Some Democrats quickly mocked the Trump announcement.
"I am assuming this investigation will look into Russian interference with our elections," said Rep. Ruben Gallego (D-AZ).
"The great political crisis we face is not voter fraud, which barely exists," said Sen. Bernie Sanders (I-VT). "It's voter suppression and the denial of voting rights."
While Mr. Trump has long argued that there was widespread fraud in 2016, he has never offered any evidence to back up that claim.
In Congress, there has been no appetite for such an investigation, as many Republican lawmakers say they have no evidence of widespread fraud, either.
It was not immediately clear what agency would lead the review, how broad an investigation would take place, or what type of report might be produced.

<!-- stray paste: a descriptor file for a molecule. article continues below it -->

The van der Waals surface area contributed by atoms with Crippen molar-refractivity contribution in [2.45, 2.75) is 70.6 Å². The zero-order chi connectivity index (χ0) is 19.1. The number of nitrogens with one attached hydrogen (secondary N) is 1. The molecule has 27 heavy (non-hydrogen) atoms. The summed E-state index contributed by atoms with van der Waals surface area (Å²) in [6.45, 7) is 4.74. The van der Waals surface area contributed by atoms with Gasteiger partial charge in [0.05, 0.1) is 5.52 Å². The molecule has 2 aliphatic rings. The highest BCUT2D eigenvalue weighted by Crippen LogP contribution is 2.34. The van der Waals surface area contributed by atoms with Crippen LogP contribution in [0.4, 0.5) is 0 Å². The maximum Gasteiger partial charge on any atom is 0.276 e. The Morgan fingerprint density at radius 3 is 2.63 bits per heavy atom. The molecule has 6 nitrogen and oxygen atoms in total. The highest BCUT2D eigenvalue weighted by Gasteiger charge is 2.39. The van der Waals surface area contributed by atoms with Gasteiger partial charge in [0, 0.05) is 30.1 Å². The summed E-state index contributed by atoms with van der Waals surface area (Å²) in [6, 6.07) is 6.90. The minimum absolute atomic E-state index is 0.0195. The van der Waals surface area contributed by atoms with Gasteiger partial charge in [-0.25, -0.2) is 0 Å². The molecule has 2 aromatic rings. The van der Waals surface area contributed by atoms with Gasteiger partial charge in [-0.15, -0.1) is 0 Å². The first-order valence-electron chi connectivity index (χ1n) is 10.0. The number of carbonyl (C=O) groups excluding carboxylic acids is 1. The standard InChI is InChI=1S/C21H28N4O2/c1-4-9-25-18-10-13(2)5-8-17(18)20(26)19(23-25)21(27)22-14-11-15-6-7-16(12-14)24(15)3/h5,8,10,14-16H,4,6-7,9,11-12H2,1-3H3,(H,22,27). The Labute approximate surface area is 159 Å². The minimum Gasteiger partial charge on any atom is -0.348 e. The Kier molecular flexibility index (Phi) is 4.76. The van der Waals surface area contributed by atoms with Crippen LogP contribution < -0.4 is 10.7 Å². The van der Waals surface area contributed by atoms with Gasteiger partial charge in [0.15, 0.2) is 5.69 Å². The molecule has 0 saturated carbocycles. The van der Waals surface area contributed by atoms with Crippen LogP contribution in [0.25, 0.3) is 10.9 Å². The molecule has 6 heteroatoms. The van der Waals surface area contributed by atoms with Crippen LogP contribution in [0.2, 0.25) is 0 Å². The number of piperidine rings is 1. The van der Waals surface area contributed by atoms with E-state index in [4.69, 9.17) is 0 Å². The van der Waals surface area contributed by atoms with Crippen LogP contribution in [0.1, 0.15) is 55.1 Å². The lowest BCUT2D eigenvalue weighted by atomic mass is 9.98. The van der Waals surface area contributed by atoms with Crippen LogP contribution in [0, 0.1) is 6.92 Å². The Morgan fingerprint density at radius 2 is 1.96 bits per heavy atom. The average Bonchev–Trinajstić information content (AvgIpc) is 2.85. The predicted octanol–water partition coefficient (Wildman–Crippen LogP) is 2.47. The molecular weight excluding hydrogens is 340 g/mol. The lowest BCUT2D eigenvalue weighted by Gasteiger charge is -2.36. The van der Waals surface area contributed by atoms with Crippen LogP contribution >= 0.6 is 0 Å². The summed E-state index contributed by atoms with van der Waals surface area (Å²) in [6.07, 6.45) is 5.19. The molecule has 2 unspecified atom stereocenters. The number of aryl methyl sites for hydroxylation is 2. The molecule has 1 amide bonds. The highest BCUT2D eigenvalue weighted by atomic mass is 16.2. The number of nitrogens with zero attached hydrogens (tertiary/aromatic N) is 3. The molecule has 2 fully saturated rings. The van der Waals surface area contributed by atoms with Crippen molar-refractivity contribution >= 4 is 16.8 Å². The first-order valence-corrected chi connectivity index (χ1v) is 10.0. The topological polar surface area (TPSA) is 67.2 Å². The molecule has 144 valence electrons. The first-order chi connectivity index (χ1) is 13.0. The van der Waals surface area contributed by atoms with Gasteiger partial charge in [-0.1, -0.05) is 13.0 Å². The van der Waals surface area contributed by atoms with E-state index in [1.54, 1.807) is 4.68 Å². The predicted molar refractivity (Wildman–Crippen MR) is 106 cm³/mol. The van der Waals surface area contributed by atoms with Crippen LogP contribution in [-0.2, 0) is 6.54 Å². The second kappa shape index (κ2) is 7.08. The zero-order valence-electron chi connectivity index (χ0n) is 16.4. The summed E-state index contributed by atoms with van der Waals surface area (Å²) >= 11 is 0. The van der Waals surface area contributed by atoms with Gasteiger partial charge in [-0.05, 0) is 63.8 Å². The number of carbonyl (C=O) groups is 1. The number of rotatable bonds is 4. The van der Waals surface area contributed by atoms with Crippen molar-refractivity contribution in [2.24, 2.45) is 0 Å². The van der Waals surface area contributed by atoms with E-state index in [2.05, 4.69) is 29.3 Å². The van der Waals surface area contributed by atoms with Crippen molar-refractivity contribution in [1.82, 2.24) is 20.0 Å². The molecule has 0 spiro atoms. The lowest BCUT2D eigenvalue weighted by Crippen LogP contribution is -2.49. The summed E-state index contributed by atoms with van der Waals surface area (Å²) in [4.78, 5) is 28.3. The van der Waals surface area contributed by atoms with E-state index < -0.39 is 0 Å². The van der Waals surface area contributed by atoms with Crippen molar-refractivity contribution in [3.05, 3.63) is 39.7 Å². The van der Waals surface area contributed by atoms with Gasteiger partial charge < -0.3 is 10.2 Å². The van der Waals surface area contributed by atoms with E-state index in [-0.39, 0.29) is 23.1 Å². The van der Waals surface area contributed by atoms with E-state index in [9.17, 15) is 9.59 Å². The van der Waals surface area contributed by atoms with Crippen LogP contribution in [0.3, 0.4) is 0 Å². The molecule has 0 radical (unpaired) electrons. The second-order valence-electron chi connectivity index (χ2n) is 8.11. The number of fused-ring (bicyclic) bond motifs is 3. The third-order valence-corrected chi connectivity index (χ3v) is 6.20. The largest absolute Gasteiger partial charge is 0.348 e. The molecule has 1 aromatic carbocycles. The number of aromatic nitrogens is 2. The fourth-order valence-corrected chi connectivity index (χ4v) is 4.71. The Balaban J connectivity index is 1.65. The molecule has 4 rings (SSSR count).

"I’ve seen no evidence of that, I’ve made that very, very clear," said House Speaker Paul Ryan.
Elections officials in a variety of states have echoed that assessment as well.
"To claim, without a shred of evidence, that millions of ‘illegal votes’ were cast does nothing but undermine people’s confidence in democracy," said Connecticut Secretary of State Denise Merrill, a Democrat.
Natalie Tennant, a former West Virginia Secretary of State, labeled Trump's voter fraud charge, the "Lie that won't die."
"Saying it over and over doesn't make it true," said Kentucky Secretary of State Alison Grimes, who is also a Democrat.